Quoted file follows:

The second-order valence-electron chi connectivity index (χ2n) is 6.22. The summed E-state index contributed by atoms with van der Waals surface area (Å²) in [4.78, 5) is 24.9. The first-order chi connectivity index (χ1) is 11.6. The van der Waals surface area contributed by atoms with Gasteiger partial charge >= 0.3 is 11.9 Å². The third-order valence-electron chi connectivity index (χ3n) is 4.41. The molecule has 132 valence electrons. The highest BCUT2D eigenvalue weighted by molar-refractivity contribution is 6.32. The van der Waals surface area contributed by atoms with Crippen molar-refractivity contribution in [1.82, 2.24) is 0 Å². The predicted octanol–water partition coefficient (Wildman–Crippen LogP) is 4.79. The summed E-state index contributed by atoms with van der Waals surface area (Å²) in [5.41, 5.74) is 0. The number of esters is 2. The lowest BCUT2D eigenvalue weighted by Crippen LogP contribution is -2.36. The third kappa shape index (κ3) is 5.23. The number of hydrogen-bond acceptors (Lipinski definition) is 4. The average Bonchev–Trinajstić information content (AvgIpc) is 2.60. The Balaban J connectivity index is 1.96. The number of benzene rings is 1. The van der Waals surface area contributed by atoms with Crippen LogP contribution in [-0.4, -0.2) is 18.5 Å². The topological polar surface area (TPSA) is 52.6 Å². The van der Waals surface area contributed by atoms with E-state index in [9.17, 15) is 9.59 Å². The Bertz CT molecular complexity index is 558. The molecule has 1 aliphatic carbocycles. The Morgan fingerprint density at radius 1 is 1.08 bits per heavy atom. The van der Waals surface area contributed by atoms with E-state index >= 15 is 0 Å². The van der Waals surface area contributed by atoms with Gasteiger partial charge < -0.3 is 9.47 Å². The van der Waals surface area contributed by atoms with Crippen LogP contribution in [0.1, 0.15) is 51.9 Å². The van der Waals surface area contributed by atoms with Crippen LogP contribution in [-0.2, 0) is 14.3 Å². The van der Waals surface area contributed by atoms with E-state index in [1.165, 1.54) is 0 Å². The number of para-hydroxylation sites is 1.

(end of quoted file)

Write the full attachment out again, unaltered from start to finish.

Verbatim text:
The second-order valence-electron chi connectivity index (χ2n) is 6.22. The summed E-state index contributed by atoms with van der Waals surface area (Å²) in [4.78, 5) is 24.9. The first-order chi connectivity index (χ1) is 11.6. The van der Waals surface area contributed by atoms with Gasteiger partial charge >= 0.3 is 11.9 Å². The third-order valence-electron chi connectivity index (χ3n) is 4.41. The molecule has 132 valence electrons. The highest BCUT2D eigenvalue weighted by molar-refractivity contribution is 6.32. The van der Waals surface area contributed by atoms with Crippen molar-refractivity contribution in [1.82, 2.24) is 0 Å². The predicted octanol–water partition coefficient (Wildman–Crippen LogP) is 4.79. The summed E-state index contributed by atoms with van der Waals surface area (Å²) in [5.41, 5.74) is 0. The number of esters is 2. The lowest BCUT2D eigenvalue weighted by Crippen LogP contribution is -2.36. The third kappa shape index (κ3) is 5.23. The number of hydrogen-bond acceptors (Lipinski definition) is 4. The average Bonchev–Trinajstić information content (AvgIpc) is 2.60. The Balaban J connectivity index is 1.96. The number of benzene rings is 1. The van der Waals surface area contributed by atoms with Crippen LogP contribution in [-0.4, -0.2) is 18.5 Å². The topological polar surface area (TPSA) is 52.6 Å². The van der Waals surface area contributed by atoms with E-state index in [9.17, 15) is 9.59 Å². The Bertz CT molecular complexity index is 558. The molecule has 1 aliphatic carbocycles. The Morgan fingerprint density at radius 1 is 1.08 bits per heavy atom. The van der Waals surface area contributed by atoms with E-state index >= 15 is 0 Å². The van der Waals surface area contributed by atoms with Gasteiger partial charge < -0.3 is 9.47 Å². The van der Waals surface area contributed by atoms with Crippen LogP contribution in [0.1, 0.15) is 51.9 Å². The van der Waals surface area contributed by atoms with Crippen LogP contribution in [-0.2, 0) is 14.3 Å². The van der Waals surface area contributed by atoms with E-state index in [1.165, 1.54) is 0 Å². The number of para-hydroxylation sites is 1.